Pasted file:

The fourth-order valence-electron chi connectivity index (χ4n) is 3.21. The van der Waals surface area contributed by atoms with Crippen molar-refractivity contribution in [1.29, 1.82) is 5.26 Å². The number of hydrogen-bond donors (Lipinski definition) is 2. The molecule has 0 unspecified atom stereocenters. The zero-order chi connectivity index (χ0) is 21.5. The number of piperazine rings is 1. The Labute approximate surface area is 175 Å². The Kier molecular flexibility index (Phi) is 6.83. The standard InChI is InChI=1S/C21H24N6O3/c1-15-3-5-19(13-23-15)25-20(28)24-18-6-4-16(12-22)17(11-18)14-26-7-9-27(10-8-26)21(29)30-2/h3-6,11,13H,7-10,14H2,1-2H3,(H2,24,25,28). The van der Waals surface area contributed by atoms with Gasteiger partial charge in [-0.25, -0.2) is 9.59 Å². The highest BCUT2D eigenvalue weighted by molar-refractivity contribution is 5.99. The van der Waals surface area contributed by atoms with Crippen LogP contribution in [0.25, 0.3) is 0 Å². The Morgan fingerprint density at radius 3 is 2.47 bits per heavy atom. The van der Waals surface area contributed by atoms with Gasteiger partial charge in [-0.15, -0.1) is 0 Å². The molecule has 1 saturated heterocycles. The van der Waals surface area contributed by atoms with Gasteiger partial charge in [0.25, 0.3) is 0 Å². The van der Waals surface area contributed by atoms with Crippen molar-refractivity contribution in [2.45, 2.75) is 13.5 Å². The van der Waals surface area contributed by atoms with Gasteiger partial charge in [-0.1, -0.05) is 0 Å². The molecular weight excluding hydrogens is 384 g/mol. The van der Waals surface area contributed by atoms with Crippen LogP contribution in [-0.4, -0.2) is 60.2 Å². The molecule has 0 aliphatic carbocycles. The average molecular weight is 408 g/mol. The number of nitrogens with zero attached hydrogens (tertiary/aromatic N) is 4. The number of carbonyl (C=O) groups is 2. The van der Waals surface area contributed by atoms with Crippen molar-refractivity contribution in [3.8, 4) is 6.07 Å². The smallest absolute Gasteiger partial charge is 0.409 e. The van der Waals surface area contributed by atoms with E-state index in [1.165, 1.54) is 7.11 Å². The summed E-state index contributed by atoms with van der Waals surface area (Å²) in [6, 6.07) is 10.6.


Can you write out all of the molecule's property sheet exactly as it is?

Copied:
The fourth-order valence-electron chi connectivity index (χ4n) is 3.21. The van der Waals surface area contributed by atoms with Crippen molar-refractivity contribution in [1.29, 1.82) is 5.26 Å². The number of hydrogen-bond donors (Lipinski definition) is 2. The molecule has 0 unspecified atom stereocenters. The zero-order chi connectivity index (χ0) is 21.5. The number of piperazine rings is 1. The Labute approximate surface area is 175 Å². The Kier molecular flexibility index (Phi) is 6.83. The standard InChI is InChI=1S/C21H24N6O3/c1-15-3-5-19(13-23-15)25-20(28)24-18-6-4-16(12-22)17(11-18)14-26-7-9-27(10-8-26)21(29)30-2/h3-6,11,13H,7-10,14H2,1-2H3,(H2,24,25,28). The van der Waals surface area contributed by atoms with Gasteiger partial charge in [-0.25, -0.2) is 9.59 Å². The highest BCUT2D eigenvalue weighted by molar-refractivity contribution is 5.99. The van der Waals surface area contributed by atoms with Crippen LogP contribution in [0.25, 0.3) is 0 Å². The Morgan fingerprint density at radius 3 is 2.47 bits per heavy atom. The van der Waals surface area contributed by atoms with Gasteiger partial charge in [-0.15, -0.1) is 0 Å². The molecule has 1 saturated heterocycles. The van der Waals surface area contributed by atoms with Gasteiger partial charge in [0.25, 0.3) is 0 Å². The van der Waals surface area contributed by atoms with Crippen molar-refractivity contribution in [2.45, 2.75) is 13.5 Å². The van der Waals surface area contributed by atoms with Gasteiger partial charge in [-0.1, -0.05) is 0 Å². The molecular weight excluding hydrogens is 384 g/mol. The van der Waals surface area contributed by atoms with Crippen LogP contribution in [-0.4, -0.2) is 60.2 Å². The molecule has 0 aliphatic carbocycles. The average molecular weight is 408 g/mol. The number of nitrogens with zero attached hydrogens (tertiary/aromatic N) is 4. The number of carbonyl (C=O) groups is 2. The van der Waals surface area contributed by atoms with Crippen molar-refractivity contribution in [3.8, 4) is 6.07 Å². The smallest absolute Gasteiger partial charge is 0.409 e. The van der Waals surface area contributed by atoms with E-state index in [1.165, 1.54) is 7.11 Å². The summed E-state index contributed by atoms with van der Waals surface area (Å²) in [6, 6.07) is 10.6.